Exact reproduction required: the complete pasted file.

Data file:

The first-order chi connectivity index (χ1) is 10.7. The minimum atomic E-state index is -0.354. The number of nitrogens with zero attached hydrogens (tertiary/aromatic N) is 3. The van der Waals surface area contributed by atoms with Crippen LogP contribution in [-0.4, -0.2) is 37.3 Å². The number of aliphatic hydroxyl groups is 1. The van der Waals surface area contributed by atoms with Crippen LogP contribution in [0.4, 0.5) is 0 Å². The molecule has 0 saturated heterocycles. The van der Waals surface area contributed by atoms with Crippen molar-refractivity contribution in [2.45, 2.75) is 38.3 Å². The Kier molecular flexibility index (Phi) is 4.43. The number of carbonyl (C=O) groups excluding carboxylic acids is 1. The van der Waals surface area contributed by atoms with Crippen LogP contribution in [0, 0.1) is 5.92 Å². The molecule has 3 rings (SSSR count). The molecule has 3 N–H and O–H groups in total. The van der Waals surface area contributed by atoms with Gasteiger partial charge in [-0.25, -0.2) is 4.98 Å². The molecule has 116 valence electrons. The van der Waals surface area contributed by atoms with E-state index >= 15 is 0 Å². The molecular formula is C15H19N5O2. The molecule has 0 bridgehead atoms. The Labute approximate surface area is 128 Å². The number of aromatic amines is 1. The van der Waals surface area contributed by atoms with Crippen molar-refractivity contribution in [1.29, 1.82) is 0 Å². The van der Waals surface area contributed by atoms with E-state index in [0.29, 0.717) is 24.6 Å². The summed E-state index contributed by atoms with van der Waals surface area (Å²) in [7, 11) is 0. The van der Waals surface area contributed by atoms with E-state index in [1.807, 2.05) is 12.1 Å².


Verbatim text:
The first-order chi connectivity index (χ1) is 10.7. The minimum atomic E-state index is -0.354. The number of nitrogens with zero attached hydrogens (tertiary/aromatic N) is 3. The van der Waals surface area contributed by atoms with Crippen LogP contribution in [-0.4, -0.2) is 37.3 Å². The number of aliphatic hydroxyl groups is 1. The van der Waals surface area contributed by atoms with Crippen LogP contribution in [0.4, 0.5) is 0 Å². The molecule has 0 saturated heterocycles. The van der Waals surface area contributed by atoms with Crippen molar-refractivity contribution in [2.45, 2.75) is 38.3 Å². The Kier molecular flexibility index (Phi) is 4.43. The number of carbonyl (C=O) groups excluding carboxylic acids is 1. The van der Waals surface area contributed by atoms with Crippen LogP contribution in [0, 0.1) is 5.92 Å². The molecule has 3 rings (SSSR count). The molecule has 3 N–H and O–H groups in total. The van der Waals surface area contributed by atoms with Gasteiger partial charge in [-0.25, -0.2) is 4.98 Å². The molecule has 116 valence electrons. The van der Waals surface area contributed by atoms with E-state index >= 15 is 0 Å². The molecular formula is C15H19N5O2. The molecule has 0 bridgehead atoms. The Labute approximate surface area is 128 Å². The number of aromatic amines is 1. The van der Waals surface area contributed by atoms with Crippen molar-refractivity contribution in [1.29, 1.82) is 0 Å². The van der Waals surface area contributed by atoms with E-state index in [0.29, 0.717) is 24.6 Å². The summed E-state index contributed by atoms with van der Waals surface area (Å²) in [7, 11) is 0. The van der Waals surface area contributed by atoms with E-state index in [1.807, 2.05) is 12.1 Å².